My Breastfeeding Story
National Breastfeeding Week
With it being National Breastfeeding Week I thought I’d jump on the bandwagon and share my experience. So many people have an opinion and there’s a lot of pressure on new mums to meet certain expectations. I breastfed Jacob exclusively for two weeks, then combination fed until he was about one month old. Part of me sometimes wishes I’d have stuck it out for longer before introducing the bottle, but also I am proud for just giving it a go. The main thing is, I know I am doing what is right for both of us. If I’ve learnt anything from my journey, it’s that MAMAS KNOW BEST!
Take it or leave it
The idea of breastfeeding had never appealed to me that much before falling pregnant, mostly because I just never pictured myself as that person brave enough to get my boobs out in public (although I had nothing but respect for those who were). During pregnancy I was bombarded with information about the benefits of breastfeeding, so after seeking advice from friends and family, I decided I would give it a go.
No breastfeeding experience is the same
I understood that every Mama and baby were different and had different experiences, so I didn’t bother with breastfeeding antenatal classes. Holly Willoughby’s book was great with providing the best feeding positions and techniques for latching on (it was like my bible at the start!) My relaxed approach seemed to pay off though and Jacob latched on perfectly within minutes of being born! The first few days were a dream. Obviously it’s a weird sensation to begin with, but I loved how it was creating a bond between us, especially during the night feeds when it was just the two of us awake. This was easy!
But then the milk came..
And my boobs grew. Just call me Pamela Anderson! From this point on, no two feeds were the same. Jacob took a sudden disliking to my left boob. Every so often he would get irritated, arching his back and chomping down as he struggled to latch on (RIP nipples). It made it difficult to plan anything as I didn’t want to be out and about when a feed was due. I was in pain, worried I was doing something wrong and JJ wasn’t happy at all. Although I know it’s common to go through these bad days, personally I didn’t feel like the struggle was worth it. I had no choice but to express my left boob (for the fear it would explode if I didn’t) and as he took so well to the bottle, it just became the easier option (and gave my nipples a much needed break). It was also nice that it allowed Rich to get involved, but as it was so time consuming (it took about 30 minutes to express 5oz) we soon turned to formula to make life easier. Gradually reducing breastfeeds meant I wasn’t in pain as my milk slowly dried up.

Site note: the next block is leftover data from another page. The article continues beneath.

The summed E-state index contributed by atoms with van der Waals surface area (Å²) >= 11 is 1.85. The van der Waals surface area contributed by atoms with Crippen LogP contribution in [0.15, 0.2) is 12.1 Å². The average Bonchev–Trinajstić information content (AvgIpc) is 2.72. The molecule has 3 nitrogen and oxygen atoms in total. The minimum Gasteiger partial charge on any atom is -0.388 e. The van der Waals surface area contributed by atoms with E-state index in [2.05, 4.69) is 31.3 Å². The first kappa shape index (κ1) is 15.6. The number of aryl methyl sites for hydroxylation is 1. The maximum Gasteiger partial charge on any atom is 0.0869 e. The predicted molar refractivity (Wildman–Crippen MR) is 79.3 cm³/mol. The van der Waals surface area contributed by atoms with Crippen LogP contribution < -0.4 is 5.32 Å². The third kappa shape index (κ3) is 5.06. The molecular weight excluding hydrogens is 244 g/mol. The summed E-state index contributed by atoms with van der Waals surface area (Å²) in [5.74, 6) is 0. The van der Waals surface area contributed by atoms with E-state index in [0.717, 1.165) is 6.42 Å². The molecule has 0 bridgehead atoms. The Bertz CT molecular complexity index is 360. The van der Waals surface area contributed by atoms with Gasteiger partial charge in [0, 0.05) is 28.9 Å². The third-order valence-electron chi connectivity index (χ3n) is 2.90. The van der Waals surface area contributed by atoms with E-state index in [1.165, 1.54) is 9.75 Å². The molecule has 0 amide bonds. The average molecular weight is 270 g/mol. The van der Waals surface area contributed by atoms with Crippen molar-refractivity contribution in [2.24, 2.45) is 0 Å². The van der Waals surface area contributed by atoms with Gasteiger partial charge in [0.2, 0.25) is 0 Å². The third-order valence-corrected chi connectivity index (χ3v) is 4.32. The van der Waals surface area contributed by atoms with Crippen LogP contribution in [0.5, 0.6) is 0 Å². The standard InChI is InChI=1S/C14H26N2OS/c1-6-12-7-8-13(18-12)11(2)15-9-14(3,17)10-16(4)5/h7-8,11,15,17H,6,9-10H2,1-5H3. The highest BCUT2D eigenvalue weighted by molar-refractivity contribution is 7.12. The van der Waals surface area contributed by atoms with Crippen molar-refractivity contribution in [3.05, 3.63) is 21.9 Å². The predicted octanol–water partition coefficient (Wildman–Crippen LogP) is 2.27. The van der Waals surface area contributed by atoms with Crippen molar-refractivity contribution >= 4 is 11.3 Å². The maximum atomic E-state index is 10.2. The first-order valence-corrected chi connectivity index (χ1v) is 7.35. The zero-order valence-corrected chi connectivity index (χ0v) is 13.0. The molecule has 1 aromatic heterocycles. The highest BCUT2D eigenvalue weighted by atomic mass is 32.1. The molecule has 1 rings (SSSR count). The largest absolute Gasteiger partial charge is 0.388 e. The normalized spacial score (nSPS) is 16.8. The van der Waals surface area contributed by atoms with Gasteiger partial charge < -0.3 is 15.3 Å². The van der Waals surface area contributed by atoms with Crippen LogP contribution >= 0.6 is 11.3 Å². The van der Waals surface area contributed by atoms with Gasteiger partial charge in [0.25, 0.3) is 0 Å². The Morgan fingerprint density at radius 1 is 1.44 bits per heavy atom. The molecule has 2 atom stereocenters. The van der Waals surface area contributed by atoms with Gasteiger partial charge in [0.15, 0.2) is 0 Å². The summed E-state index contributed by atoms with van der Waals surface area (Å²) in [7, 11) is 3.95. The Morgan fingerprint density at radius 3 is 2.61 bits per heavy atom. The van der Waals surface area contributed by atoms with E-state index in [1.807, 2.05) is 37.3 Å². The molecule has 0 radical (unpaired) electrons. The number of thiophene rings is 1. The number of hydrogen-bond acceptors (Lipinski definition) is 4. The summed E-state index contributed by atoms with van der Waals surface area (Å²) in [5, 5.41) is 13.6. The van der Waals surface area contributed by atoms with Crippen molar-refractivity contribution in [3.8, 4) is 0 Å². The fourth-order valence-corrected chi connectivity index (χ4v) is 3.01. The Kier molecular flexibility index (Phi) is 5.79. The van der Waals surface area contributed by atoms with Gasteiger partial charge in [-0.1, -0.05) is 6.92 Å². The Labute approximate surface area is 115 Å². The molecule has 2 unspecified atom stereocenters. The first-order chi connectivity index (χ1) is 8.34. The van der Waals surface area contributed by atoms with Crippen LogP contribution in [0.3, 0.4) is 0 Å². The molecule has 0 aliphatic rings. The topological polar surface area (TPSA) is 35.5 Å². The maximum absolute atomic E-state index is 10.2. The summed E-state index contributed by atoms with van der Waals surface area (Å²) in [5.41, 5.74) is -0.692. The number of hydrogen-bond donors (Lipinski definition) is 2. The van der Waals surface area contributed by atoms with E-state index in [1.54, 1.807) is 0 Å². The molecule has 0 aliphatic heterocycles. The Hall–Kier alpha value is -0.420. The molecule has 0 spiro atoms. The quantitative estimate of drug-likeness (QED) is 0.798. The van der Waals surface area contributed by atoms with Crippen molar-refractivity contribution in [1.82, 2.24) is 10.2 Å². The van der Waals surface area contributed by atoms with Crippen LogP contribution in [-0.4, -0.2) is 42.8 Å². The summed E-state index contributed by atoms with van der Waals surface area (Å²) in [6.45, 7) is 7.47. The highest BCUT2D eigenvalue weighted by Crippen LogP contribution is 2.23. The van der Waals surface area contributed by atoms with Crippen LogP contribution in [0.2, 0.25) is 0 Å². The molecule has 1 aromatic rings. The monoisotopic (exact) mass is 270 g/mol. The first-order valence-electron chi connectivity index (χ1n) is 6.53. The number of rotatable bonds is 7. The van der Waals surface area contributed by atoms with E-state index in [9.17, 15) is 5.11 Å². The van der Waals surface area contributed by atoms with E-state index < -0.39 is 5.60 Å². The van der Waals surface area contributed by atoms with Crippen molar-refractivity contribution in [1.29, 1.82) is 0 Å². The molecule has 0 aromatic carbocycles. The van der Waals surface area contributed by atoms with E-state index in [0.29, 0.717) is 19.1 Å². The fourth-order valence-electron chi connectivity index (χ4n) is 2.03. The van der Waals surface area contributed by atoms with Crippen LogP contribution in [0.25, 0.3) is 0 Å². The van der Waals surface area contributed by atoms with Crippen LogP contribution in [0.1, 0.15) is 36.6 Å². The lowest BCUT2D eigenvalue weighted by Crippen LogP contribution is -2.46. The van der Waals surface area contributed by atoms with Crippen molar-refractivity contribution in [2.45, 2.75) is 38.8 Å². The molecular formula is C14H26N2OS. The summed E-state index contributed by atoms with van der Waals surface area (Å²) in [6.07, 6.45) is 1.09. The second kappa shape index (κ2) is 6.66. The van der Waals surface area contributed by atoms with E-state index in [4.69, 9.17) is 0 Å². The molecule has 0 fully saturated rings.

Where the problem lies when it comes to breastfeeding advice
I read this week about plans to introduce breastfeeding information in schools, which has created mixed views. Personally, I don’t feel there is a lack of information regarding the benefits of breastfeeding. I do however feel there should be better support. I received so much conflicting advice from the health professionals I encountered. One midwife encouraged me to express if I was struggling, as ‘breast milk is always best’ however it reaches your baby, whereas another warned this wasn’t advisable before 6 weeks. I was also told I should power through the pain as it would get easier.. but why?!
No Mama should be made to feel guilty
What we need is consistent advice and support, regardless of how we choose to feed our baby. Giving up if it’s too painful does not make us weak – we’ve just gone through childbirth for Christ sake! Introducing bottles so Daddy can be more involved should be encouraged. Adapting your feeding choices to suit your lifestyle if it gives you the confidence to get out and about is perfectly fine too! If you are stressed, in pain or simply not enjoying breastfeeding, your baby will pick up on it. As long as you’re both happy and healthy, that’s all that matters. For all those Mama’s who are still breastfeeding 12 months in – good for you!